In a bid to usher in reforms in a hurry, the basic rules about policymaking were forgotten. The end result was a policy chaos, as the IKEA episode has proved
Alam Srinivas | January 15, 2013
From policy paralysis to policy pandemonium! This is the way the UPA-II government has transited over the past few months. From a regime that was unable to take any decisions due to political and other compulsions, it has transformed into one that aggressively embarked on the economic reforms path with its eyes shut. A glaring example was the manner in which it allowed entry to foreigners in organised retail, especially in the single-brand arena.
The road to foreign direct investment (FDI) in retail was marked by complete chaos. One, there was little understanding about the nuances of policy-making. Two, as usual, different departments and ministries sang in different tunes. And, finally, corporate lobbying played its due part to tweak, bend and nudge the policy in various directions.
Nothing epitomises this process better than the twists and turns witnessed by the Netherlands-based retail major, IKEA.
Seven months after IKEA filed its application in June 2012 to invest $2 billion in the Indian single-brand retail sector it has grappled umpteen times with the policymakers on several issues. Latest reports indicate that its re-reworked proposal may not be considered, as earlier scheduled, by the Foreign Investment Promotion Board (FIPB) at its meeting on January 18. So the world’s largest seller of furniture may have to wait a few more weeks, or may be more.
We have no idea, Sirji
Last September, the government allowed 51 percent FDI in multi-brand retail for the second time, after its initial announcement in 2011 was put on hold. It promptly announced for the nth time that the decision did not require Parliament’s consent as it was purely administrative in nature. It added that respective states had the choice to stop global retailers like Wal-Mart from setting up stores in their cities. Little did it realise that it was totally out of tune on the first note, and slightly off on the second one.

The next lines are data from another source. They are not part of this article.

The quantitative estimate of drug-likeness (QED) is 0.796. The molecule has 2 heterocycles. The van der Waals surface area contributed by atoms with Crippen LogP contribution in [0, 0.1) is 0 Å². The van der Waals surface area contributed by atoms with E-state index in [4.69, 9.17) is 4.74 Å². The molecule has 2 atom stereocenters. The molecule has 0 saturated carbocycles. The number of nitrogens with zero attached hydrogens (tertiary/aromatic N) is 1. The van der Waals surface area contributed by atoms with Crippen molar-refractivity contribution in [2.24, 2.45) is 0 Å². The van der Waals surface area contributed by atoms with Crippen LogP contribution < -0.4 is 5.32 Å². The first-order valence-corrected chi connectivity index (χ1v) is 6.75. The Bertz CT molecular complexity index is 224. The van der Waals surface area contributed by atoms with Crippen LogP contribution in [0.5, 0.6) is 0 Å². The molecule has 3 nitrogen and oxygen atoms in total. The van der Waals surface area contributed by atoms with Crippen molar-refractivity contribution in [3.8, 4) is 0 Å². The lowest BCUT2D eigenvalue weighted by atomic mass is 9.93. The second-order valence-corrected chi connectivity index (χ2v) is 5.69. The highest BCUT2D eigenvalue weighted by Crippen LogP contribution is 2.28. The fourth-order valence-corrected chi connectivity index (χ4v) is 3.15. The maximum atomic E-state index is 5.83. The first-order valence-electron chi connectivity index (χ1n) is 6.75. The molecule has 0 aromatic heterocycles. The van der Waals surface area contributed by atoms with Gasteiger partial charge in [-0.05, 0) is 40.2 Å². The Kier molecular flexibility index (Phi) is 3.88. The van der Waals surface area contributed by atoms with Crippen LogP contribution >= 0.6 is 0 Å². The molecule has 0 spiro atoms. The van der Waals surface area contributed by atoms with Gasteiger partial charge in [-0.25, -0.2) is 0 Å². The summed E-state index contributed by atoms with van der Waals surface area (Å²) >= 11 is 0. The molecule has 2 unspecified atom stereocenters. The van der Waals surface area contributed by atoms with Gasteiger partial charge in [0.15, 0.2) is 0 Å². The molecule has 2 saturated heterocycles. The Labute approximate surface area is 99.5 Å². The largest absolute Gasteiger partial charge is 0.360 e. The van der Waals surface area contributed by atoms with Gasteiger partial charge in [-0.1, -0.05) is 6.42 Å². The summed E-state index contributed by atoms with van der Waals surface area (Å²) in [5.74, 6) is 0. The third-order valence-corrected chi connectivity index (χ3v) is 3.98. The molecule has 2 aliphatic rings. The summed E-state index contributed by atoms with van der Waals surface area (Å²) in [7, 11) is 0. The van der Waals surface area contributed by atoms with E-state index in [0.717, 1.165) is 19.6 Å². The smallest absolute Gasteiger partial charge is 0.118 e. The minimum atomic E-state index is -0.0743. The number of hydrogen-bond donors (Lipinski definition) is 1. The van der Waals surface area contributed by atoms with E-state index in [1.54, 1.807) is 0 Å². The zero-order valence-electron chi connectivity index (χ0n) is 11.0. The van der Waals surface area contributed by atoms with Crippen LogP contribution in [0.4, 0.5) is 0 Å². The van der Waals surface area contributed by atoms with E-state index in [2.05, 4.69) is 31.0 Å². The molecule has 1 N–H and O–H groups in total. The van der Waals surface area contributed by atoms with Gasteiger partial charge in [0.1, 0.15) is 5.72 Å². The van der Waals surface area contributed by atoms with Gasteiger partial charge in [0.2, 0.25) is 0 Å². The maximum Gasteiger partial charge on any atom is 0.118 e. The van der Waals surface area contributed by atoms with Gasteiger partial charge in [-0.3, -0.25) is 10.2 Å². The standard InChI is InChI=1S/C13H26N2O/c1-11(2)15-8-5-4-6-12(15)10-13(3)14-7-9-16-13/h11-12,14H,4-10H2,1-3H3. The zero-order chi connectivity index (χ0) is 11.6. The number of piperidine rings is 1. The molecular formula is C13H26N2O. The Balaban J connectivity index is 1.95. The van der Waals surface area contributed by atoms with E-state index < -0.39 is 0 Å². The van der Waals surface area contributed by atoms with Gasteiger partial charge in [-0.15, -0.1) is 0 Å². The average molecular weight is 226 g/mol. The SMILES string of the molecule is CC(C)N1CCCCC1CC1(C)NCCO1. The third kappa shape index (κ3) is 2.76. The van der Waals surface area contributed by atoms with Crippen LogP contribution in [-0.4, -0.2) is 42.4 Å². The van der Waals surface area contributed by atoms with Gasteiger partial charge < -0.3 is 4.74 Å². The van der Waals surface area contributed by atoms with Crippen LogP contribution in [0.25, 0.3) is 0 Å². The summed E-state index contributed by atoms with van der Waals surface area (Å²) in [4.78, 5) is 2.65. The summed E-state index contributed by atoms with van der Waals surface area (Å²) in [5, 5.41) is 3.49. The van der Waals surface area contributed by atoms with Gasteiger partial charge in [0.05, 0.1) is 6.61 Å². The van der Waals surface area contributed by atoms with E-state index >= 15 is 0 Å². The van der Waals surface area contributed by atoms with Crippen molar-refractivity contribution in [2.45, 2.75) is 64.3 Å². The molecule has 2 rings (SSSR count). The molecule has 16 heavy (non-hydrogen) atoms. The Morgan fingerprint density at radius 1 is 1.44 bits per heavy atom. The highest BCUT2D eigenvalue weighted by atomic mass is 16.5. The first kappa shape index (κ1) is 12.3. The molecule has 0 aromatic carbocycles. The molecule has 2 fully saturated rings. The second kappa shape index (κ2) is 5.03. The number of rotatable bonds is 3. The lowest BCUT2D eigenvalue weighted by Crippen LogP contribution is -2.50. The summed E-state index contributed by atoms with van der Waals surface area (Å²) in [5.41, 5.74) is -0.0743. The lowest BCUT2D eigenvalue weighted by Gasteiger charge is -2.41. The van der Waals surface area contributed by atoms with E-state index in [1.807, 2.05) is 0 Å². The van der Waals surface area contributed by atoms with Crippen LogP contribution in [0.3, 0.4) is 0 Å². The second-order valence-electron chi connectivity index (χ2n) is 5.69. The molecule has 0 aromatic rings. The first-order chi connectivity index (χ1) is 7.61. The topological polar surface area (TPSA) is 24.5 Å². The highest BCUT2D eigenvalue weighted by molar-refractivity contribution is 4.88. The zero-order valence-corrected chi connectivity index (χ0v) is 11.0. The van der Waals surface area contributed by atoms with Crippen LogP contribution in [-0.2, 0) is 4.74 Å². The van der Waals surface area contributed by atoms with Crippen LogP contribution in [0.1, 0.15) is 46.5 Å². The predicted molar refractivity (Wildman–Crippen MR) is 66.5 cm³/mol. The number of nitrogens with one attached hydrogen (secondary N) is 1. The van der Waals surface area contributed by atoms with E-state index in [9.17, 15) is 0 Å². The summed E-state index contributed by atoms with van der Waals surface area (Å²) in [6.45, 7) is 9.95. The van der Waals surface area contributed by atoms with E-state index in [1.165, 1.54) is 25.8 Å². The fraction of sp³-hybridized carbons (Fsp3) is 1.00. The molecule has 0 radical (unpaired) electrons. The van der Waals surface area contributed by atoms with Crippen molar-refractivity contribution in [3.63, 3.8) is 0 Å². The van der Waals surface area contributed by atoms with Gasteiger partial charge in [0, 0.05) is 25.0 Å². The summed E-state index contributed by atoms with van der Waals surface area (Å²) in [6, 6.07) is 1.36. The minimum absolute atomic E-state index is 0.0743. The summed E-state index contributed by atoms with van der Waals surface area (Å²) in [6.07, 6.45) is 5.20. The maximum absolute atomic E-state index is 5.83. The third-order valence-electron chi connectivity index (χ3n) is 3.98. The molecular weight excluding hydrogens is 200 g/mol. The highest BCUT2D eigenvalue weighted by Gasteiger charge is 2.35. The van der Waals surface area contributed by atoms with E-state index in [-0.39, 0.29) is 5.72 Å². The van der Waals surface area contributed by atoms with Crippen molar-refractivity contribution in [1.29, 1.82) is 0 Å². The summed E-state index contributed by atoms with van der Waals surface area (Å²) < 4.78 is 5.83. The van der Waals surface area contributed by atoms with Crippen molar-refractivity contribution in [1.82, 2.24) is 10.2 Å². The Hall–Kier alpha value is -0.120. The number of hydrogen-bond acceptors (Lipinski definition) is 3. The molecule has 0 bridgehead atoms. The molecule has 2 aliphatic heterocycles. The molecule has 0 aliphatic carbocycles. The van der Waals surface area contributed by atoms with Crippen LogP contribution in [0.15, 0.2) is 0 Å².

Later, the officials admitted that FDI in multi-brand required changes in Foreign Exchange Management Act, which had to be cleared with a simple majority by Parliament. But this about-turn led to a lot of eggs on the government’s face, as it resulted in a debate in both Houses, where even its allies criticised the move, and then voted for the changes.
As a member of one of them stated, his party opposed FDI in retail but didn’t want the government to fall.
Similarly, once IKEA knew that India allowed 100 percent FDI in single-brand retail in 2011, it assumed (wrongly) that it can enter the lucrative market in all its product categories. Imagine the shock when the company learnt that there were other different laws for foreigners who wanted to open, for instance, restaurants. Now serving food and beverages in their stores is a key ingredient of IKEA’s global ‘concept’, but this did not fall in the single brand clearance.
International fast-food giants like McDonalds follow separate rules to enter India and, therefore, the government said IKEA cannot be allowed to sell food under its retail norms. Similarly, though IKEA procures products from other vendors to sell them in its stores, the finance ministry stuck to its contention that only products branded under the IKEA name will be allowed to be sold in India. It was a situation where the officials had no idea about ground realities.
What was hilarious was a misunderstanding of how global businesses work in practice. One of the issues raised by policymakers was that the company that had applied was different from the parent company that owned the IKEA brand. Thus, they said that the application was invalid since this was not allowed under its policy.
Little did they know that to legally protect their intellectual properties, MNCs separate their brands, trademarks and IPRs from their operational entities.
Connection error between ministries
The IKEA imbroglio also highlighted the lack of communication between various wings of the government. Initially the commerce ministry and the ministry of micro, small and medium enterprises (SME) were at loggerheads. The latter wanted foreign retailers to procure more goods from local SMEs to give a boost to entrepreneurship. The government in its wisdom agreed that 30 percent goods sold by IKEA and others had to be purchased from such companies.
However, IKEA did not like such a restriction. One reason was that its global outsourcing procedure is extremely tough. It forces all suppliers to follow specific manufacturing, quality, corporate governance, and sustainable norms. It takes time to build these relationships, which then continue for several years once they are established.
It is not easy to do so in emerging economies like India; IKEA took many years to achieve the same objectives in Russia.